Figure 3: The dependence of the coefficient on the potential in the dissipative () environment with .

Let us notice that both the LG–correlator Eq.(16) and the difference in Eq.(21) are formed by a very special combination of correlation functions defined in Eq. (18). It is worth to mention that all the properties of the LG–correlators which seem to be useful for distinguishing Dirac and Majorana neutrinos essentially originate form the properties of and as presented in Fig. (4) and Fig. (5) respectively. However, the additional physical content present in the LG–correlator supported by recent experimental efforts on studies of a LGI violation in neutrino systems kaiser is encouraging to relate this phenomenon – quantified by rather than – and the investigation of the neutrino’s nature.

Eventually, let us notice that, contrary to , an energy in Eq.(5) – one of these parameters which are crucial for the properties of oscillating neutrinos – affects neither nor . The chosen value of in Fig. (1), Fig. (2) and Fig.(3) is completely arbitrary. In other words, one cannot either make Dirac and Majorana neutrinos distinguishable or improve their distinguishability solely via setting a value of in a similar manner as it can be done with .

Figure 4: The dependence of the correlation function Eq.(18) on the potential in the dissipative () environment with .
Figure 5: The difference of the correlation function for Dirac and Majorana neutrinos for different values of potential , given energy and elements of the Kossakowski matrix with .

Iv Conclusions

Determination of the neutrino nature, if it is Dirac or Majorana particle, is one of the most important, still unsolved, problems in studies of these fascinating particles. There are various problems arising in this context. First of all, the measurement of any of the neutrinos’ properties is a hard task due to a well known weakness of the neutrino’s interactions. Secondly, one needs to find and measure an observable, which would allow for the establishment of the neutrino nature. In this theoretical work we attempt to contribute to this second aspect. We show that the correlator studied recently in a context of violation of the Leggett–Garg inequalities takes different values for Dirac and Majorana neutrinos under certain conditions which were identified in our work. We studied neutrino’s oscillation in a presence of decoherence and matter using phenomenological approach based on the Kossakowski–Lindblad–Gorini completely positive dynamics alicki.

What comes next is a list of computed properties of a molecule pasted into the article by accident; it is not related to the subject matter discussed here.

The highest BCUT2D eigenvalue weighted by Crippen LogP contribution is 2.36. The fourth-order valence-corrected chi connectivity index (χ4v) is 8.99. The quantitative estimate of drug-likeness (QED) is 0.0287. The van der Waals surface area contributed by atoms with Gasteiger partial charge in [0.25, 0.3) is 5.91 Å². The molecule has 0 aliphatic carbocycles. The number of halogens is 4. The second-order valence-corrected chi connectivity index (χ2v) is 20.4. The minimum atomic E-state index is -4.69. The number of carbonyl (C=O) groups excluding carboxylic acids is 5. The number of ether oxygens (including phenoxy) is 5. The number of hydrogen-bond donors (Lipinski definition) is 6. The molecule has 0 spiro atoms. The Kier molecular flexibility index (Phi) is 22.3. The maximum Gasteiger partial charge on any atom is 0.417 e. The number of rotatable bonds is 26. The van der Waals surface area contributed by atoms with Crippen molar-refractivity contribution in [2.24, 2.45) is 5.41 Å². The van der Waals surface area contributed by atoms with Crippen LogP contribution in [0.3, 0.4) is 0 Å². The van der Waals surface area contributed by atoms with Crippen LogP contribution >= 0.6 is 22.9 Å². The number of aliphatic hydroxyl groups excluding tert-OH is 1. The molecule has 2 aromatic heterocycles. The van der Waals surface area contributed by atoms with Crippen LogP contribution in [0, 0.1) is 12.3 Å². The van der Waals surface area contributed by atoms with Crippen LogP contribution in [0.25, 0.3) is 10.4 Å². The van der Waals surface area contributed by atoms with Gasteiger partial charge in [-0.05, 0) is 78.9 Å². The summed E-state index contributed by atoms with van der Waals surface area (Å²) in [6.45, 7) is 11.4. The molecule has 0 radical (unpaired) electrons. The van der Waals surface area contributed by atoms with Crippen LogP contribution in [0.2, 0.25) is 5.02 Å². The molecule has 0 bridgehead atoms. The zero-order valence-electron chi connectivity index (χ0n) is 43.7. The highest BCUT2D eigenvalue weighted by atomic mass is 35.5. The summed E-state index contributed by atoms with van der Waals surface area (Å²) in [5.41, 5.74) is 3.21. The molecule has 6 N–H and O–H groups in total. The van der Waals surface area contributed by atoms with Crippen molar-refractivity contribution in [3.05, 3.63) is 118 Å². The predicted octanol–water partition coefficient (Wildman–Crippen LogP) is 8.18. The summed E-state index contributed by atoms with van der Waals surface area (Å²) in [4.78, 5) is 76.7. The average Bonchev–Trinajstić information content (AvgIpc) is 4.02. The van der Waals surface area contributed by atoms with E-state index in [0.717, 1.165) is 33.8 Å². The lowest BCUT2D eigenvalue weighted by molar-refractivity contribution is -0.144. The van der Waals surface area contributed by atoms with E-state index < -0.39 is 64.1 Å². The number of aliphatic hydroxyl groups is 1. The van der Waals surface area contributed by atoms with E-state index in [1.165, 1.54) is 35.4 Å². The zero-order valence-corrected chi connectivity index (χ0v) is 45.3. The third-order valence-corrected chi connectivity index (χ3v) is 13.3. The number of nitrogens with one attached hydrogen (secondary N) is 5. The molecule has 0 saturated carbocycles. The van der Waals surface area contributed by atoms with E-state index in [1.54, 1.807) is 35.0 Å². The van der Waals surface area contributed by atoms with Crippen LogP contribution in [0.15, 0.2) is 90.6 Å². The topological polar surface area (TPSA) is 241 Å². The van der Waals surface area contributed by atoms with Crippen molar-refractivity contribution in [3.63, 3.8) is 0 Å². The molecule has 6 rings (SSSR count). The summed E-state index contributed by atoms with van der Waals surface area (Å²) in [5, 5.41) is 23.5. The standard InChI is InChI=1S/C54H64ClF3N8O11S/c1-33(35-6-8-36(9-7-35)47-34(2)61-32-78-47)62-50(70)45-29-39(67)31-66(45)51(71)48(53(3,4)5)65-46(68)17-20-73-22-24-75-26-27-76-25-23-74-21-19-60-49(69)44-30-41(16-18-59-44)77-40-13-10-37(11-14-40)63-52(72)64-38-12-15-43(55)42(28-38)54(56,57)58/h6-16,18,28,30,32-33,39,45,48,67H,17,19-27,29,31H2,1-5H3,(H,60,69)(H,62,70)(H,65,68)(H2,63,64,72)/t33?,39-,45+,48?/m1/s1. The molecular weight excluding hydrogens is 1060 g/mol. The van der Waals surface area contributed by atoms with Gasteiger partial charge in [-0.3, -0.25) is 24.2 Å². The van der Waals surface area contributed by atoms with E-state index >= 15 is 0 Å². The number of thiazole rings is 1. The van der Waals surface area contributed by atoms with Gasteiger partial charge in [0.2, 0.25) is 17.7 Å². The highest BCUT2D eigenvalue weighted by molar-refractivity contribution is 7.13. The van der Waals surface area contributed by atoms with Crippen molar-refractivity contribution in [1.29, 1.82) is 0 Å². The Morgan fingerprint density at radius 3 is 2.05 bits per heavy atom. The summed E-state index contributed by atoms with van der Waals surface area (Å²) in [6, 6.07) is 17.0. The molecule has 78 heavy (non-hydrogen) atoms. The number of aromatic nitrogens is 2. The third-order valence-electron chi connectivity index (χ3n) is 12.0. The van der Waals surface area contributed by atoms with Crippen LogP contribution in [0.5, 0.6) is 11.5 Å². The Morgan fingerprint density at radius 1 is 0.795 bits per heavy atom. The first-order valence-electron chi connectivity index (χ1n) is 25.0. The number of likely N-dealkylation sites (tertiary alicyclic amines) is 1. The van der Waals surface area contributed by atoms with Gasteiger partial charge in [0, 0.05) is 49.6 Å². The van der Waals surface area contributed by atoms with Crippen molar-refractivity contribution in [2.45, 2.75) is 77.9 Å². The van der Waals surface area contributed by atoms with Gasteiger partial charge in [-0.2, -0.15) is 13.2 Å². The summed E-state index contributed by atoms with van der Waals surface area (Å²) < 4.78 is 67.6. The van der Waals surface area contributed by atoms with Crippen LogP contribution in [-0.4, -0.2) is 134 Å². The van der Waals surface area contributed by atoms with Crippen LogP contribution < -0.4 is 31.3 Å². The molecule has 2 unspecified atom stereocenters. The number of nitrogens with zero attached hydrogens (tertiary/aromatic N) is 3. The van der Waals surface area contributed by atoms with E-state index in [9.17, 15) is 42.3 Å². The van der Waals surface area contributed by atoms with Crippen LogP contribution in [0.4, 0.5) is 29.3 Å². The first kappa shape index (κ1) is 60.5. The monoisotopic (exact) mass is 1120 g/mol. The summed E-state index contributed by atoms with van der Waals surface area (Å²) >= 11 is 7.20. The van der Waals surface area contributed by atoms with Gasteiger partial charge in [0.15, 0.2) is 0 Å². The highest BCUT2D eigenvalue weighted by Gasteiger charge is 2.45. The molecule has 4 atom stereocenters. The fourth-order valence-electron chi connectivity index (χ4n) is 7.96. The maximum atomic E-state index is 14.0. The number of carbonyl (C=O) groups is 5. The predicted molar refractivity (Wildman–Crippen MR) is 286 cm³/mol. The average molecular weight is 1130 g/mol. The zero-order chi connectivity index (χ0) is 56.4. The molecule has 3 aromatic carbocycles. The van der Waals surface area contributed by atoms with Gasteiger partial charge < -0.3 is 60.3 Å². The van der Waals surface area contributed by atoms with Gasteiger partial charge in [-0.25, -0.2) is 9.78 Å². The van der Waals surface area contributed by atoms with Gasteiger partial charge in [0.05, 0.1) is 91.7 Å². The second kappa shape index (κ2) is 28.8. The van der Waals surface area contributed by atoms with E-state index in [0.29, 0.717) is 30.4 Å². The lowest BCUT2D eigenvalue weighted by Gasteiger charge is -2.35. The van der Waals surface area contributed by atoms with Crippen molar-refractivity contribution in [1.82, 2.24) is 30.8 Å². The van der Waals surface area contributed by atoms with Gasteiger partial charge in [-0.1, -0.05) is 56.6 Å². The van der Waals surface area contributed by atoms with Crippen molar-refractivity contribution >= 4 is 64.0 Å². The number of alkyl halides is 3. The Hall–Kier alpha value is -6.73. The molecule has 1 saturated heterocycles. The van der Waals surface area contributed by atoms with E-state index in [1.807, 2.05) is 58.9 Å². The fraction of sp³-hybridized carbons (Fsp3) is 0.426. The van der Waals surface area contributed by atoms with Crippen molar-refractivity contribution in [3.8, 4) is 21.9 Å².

The main conclusion of our modelling is that the difference in occurs provided that (i) there is a certain type of decoherence represented by an off–diagonal Kossakowski matrix and (ii) the neutrino interacts with a matter i.e. in Eq.(6). The two conditions are necessary for making the difference non–vanishing and potentially useful candidate for a neutrino’s nature quantifier.

We also studied the difference in a possible violation of the LGI for Dirac and Majorana neutrinos. We concluded that the same two conditions as formulated above are valid also for the Leggett–Garg condition. However, there is a crucial difference: the value of necessary for violation of the LGI () is one order of magnitude larger then the corresponding value necessary for . As the value of is related to density of matter affecting neutrino’s oscillations, this observation may be potentially interesting and useful for experimentalists.

Let us emphasize here that credibility of any quantitative results obtained via any phenomenological model are questionable as long as the model is not confronted with a huge amount of experimental data. As neutrino physics suffers from a shortage of experimental data quantitative predictions presented in our work require considerable caution in interpretation. One can not exclude a very pessimistic scenario such that the proposed quantifier discriminating neutrinos nature works in a tailored range of parameters which is essentially inaccessible in any direct experiment and that our predictions are of purely theoretical character.

Mysterious neutrinos, more than any other ’fundamental’ particles, attract physicists outside the Particle Physics Community. We hope that our results are not only a modest contribution to physics of neutrinos per se but also indicate some unusual properties of neutrinos shedding light on even more unusual properties of the Quantum World.


The work has been supported by the NCN project UMO-2013/09/B/ST2/03382 (B.D. and M.R.) and the NCN grant 2015/19/B/ST2/02856 (J.D) .